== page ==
Luckily this is a breed that is lighter than most, so when doing performance sports it isn't going to take impact quite as hard; Therefore structural issues aren't quite as terrible as some other heavier breeds. I see some pretty bad structure out there doing agility though and I feel bad for what the dog must have to feel in it's older age.

Bottom line is, this is supposed to be a confident breed who can do it all; Loyal to it's owners (usually more of a one or two person dog though), protective, intelligent, affectionate... With good health and excellent structure. To find all of this, it's important that one does alot of research on where they get the dog. Some breeders focus too much on one thing and not the whole picture! These dogs are awesome, fun companions, with really interesting personalities. They are different, beautiful, they love to be with their person.. But certainly can be challenging, and not for everyone.
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  #12  
Old 05-24-2011, 01:32 PM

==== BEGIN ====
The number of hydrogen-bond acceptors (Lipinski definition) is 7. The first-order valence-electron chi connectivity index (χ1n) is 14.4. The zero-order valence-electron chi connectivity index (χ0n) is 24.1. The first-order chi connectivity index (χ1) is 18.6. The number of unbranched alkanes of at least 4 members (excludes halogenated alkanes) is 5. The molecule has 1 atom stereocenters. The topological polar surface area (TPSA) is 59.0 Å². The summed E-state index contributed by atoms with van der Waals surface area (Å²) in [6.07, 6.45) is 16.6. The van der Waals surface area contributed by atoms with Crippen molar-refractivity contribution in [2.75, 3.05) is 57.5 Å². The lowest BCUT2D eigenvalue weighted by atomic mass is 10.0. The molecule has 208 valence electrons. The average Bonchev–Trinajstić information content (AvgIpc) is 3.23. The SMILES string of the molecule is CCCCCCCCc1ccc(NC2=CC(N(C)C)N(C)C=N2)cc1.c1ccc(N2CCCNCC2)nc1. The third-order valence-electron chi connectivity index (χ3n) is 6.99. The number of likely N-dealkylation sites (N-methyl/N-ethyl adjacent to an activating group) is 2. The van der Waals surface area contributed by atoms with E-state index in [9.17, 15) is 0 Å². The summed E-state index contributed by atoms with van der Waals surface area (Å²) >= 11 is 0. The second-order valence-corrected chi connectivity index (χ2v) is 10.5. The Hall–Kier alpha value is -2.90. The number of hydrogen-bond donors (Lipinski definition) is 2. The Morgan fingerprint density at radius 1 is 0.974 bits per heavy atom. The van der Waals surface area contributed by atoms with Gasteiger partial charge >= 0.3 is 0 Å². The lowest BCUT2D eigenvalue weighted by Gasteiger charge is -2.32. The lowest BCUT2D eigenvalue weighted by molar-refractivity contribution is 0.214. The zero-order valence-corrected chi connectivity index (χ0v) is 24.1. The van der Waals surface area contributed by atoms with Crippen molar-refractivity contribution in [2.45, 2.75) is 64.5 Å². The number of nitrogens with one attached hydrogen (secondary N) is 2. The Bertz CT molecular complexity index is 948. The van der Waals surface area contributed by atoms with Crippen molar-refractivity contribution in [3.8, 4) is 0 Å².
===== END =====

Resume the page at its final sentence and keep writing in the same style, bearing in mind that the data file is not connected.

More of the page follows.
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Raegan Raegan is offline
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Quote:
Originally Posted by Aleron View Post
Sprite Working Belgian Tervuren

Not sure how similar these guys would be to the dogs you have, as there are a lot of differences even within working Mal lines depending on what the breeder is aiming for. These are Tervs who have working Mals in their pedigree and the breeder is well respected (and a great trainer!).
I got to see a Sprite dog at my club's obedience trial last month! The dog was having a ton of fun, bounced throughout the entire heeling pattern.
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  #13  
Old 05-27-2011, 07:42 AM
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~Dixie's_Mom~ ~Dixie's_Mom~ is offline
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Quote:
Originally Posted by UniquityBelgians View Post